Mums Should Be Paid To Breastfeed, Study Says

Offering financial incentives for new mothers to breastfeed their babies can make them substantially more likely to do so, a study found.

Over 10,000 new mothers hailing from South Yorkshire, Derbyshire and North Nottinghamshire took part in the pilot, according to the University of Sheffield.

The research, published in the journal JAMA Pediatrics, saw shopping vouchers worth as much as £120 handed to mums if their babies got breast milk (via breastfeeding or expressed milk) at two days, 10 days and six weeks old.

There was an additional incentive, worth £80, to keep giving the children breast milk up to six months.

Carla Mastroianni Breastfeeding Protest
Demonstrator Carla Mastroianni feeds her baby Sienna during a protest in support of breastfeeding in public, outside Claridge's hotel in London December 6, 2014. Neil Hall/Reuters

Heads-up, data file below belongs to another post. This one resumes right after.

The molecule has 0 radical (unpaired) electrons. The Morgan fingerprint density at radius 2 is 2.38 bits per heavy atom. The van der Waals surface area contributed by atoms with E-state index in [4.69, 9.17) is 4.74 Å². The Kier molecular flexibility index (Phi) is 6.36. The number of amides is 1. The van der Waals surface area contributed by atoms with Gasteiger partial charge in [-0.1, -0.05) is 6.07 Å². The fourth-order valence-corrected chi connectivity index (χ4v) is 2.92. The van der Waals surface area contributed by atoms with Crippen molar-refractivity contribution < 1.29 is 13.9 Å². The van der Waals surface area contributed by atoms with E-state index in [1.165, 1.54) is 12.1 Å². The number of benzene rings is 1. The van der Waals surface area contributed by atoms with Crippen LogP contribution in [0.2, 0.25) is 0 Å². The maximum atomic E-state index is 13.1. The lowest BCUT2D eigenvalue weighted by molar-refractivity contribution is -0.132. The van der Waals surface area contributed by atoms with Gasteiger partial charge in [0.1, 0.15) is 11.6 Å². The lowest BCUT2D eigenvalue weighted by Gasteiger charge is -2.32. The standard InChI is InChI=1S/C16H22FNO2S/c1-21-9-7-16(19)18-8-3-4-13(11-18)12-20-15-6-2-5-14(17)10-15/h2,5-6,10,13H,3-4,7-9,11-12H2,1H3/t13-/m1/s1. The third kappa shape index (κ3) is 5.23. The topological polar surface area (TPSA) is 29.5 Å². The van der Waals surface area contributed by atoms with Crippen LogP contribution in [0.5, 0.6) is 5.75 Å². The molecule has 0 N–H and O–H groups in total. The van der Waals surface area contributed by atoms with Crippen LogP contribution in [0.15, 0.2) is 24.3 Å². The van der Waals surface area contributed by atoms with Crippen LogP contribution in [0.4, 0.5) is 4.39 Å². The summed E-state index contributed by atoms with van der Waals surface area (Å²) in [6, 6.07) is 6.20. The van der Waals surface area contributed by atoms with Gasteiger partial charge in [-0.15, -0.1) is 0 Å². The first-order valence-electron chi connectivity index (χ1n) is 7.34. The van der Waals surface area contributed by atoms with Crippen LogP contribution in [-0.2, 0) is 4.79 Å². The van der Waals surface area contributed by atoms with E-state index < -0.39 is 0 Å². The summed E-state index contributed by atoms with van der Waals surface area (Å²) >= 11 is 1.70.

The prevalence of breastfeeding at six to eight weeks was "significantly greater" among those offered the vouchers than those who were not; 37.9 percent compared to 31.7 percent.

Fiona Sutcliffe, a 29-year-old mother from Sheffield participated in the scheme with her daughter, and said: "Breastfeeding is quite difficult in the beginning.

"The scheme is a really good way of keeping going—keeping motivated to stay on track rather than giving up and going for the bottle. It provides little milestones, little stepping stones and helps you get breastfeeding established."

Principal investigator Dr Clare Relton, from the University of Sheffield's School of Health and Related Research (ScHARR), said: "As the scheme was tested in areas with low breastfeeding rates (just 28 per cent of babies were receiving any breast milk at six-eight weeks), we were delighted that 46 percent of all eligible mothers signed up to the scheme and over 40 percent claimed at least one voucher.

"The trial found a significant increase in breastfeeding rates in areas where the scheme was offered."

The researchers say that breastfeeding "helps to prevent short and long-term illnesses in children and in mothers and also reduces health costs to the National Health Service.

"It is estimated that the NHS would save a minimum of £17 million every year in hospital admissions and GP visits if more women could be supported in order to breastfeed for longer," the University of Sheffield statement said.